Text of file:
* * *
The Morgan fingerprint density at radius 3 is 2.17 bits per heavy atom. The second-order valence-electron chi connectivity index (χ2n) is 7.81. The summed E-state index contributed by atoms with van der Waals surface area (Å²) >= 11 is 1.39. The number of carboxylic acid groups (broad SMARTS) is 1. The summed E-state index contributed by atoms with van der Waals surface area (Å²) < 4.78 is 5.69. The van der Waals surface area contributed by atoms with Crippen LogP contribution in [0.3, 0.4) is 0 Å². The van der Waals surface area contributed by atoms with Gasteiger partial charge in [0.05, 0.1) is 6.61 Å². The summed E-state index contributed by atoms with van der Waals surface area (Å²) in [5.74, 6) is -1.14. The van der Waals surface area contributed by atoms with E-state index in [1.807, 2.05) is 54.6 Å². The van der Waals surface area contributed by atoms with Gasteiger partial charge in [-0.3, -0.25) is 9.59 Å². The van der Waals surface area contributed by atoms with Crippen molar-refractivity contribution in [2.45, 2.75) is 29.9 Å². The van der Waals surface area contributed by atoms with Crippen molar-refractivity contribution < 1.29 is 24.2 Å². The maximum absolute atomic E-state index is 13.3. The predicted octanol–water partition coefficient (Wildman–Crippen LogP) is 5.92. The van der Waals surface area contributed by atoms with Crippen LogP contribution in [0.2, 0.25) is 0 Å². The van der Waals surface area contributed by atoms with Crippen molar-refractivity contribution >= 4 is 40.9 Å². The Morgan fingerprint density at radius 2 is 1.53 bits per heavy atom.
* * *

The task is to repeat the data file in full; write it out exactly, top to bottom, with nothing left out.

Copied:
The Morgan fingerprint density at radius 3 is 2.17 bits per heavy atom. The second-order valence-electron chi connectivity index (χ2n) is 7.81. The summed E-state index contributed by atoms with van der Waals surface area (Å²) >= 11 is 1.39. The number of carboxylic acid groups (broad SMARTS) is 1. The summed E-state index contributed by atoms with van der Waals surface area (Å²) < 4.78 is 5.69. The van der Waals surface area contributed by atoms with Crippen LogP contribution in [0.3, 0.4) is 0 Å². The van der Waals surface area contributed by atoms with Gasteiger partial charge in [0.05, 0.1) is 6.61 Å². The summed E-state index contributed by atoms with van der Waals surface area (Å²) in [5.74, 6) is -1.14. The van der Waals surface area contributed by atoms with E-state index in [1.807, 2.05) is 54.6 Å². The van der Waals surface area contributed by atoms with Gasteiger partial charge in [-0.3, -0.25) is 9.59 Å². The van der Waals surface area contributed by atoms with Crippen molar-refractivity contribution in [2.45, 2.75) is 29.9 Å². The van der Waals surface area contributed by atoms with Crippen molar-refractivity contribution < 1.29 is 24.2 Å². The maximum absolute atomic E-state index is 13.3. The predicted octanol–water partition coefficient (Wildman–Crippen LogP) is 5.92. The van der Waals surface area contributed by atoms with Crippen LogP contribution in [0.2, 0.25) is 0 Å². The van der Waals surface area contributed by atoms with Crippen molar-refractivity contribution >= 4 is 40.9 Å². The Morgan fingerprint density at radius 2 is 1.53 bits per heavy atom.